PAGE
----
Where Is The US Economy Headed?

On April 9, 2020, the Department of Labor released new unemployment insurance weekly claims for the previous week to be 6.6 million. More than 16 million people have lost their jobs so far, and if we compare this to the 151 million people on payroll in last month’s employment report, we can safely say that United States has lost 10% of its workforce in the past three weeks. Needless to say that the longer this shutdown persists, the worse it is for the economy. In this week’s blog post, I will talk about the current measures taken by the government, the federal reserve, and the repercussions of those decisions. I will also talk about where the US Economy might be headed.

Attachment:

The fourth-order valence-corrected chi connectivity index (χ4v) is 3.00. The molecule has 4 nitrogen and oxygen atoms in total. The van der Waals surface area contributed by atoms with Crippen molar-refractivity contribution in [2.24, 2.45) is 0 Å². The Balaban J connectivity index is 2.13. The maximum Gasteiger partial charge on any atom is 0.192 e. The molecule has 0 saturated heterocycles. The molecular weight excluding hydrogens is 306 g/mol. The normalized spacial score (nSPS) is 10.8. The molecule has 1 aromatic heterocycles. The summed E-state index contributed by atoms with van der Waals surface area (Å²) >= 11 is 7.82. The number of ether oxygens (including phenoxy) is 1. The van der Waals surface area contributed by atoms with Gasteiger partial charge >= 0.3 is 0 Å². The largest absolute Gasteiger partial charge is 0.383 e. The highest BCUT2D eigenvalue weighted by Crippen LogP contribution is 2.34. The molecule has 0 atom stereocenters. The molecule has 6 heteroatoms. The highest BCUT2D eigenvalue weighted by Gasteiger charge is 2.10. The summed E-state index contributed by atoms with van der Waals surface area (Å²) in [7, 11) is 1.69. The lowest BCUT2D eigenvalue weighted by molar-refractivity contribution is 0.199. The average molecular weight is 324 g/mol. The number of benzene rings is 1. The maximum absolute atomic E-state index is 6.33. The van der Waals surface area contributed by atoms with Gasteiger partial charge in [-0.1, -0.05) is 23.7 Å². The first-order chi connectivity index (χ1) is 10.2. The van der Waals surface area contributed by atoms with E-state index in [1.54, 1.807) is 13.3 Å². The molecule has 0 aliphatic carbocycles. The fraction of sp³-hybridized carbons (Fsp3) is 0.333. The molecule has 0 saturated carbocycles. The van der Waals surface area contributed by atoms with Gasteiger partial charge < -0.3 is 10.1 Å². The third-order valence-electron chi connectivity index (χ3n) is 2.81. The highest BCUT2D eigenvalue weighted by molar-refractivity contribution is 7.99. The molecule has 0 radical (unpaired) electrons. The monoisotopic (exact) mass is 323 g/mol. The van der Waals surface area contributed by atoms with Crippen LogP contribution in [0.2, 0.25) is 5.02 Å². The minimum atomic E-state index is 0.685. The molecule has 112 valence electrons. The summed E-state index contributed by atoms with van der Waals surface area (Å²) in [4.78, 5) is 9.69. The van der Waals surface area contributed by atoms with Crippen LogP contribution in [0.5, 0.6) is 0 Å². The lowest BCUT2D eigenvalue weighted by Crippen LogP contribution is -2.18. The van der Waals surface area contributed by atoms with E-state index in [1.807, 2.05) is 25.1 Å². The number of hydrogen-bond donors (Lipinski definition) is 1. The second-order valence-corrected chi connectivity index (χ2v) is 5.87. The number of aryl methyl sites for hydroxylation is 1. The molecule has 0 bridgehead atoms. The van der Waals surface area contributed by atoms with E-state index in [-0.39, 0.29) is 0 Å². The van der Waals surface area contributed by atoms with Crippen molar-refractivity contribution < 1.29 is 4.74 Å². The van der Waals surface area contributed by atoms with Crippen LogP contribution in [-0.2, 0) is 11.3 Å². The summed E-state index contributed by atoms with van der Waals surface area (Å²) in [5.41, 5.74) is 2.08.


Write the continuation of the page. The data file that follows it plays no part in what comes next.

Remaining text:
The Federal Reserve has now dropped the interest rates to zero to incentivize borrowing, and has started Quantitative Easing (QE) in order to increase the money supply in the economy. On the fiscal side, the government is spending trillions of dollars to help support the citizens during this shutdown; by supporting payroll and giving “free” money to all citizens, the government wants to make sure that consumers have money in their pockets to spend. The Federal Reserve announced on Thursday, 4/9/2020, its intent to buy risky corporate debt (junk bonds). At this point, the Federal Reserve is buying just about anything to ensure there is liquidity in every market. Why is the Fed injecting liquidity? Because it is when companies run out of liquidity/cash, they begin to cut spending. As companies find ways to cut spending, they start laying off workers, stop ongoing projects, postpone new projects, etc. If there are companies that are barely squeezing by to begin with, those companies would have to declare bankruptcies, which lead to lost jobs, lost productivity, etc. As unemployment increases, consumer behavior changes from spending to saving money. As spending slows, companies will see a decline in revenue. This is when the economy contracts, and we go through another business cycle. In conclusion, mostly all contractions are caused when companies run out of cash (liquidity).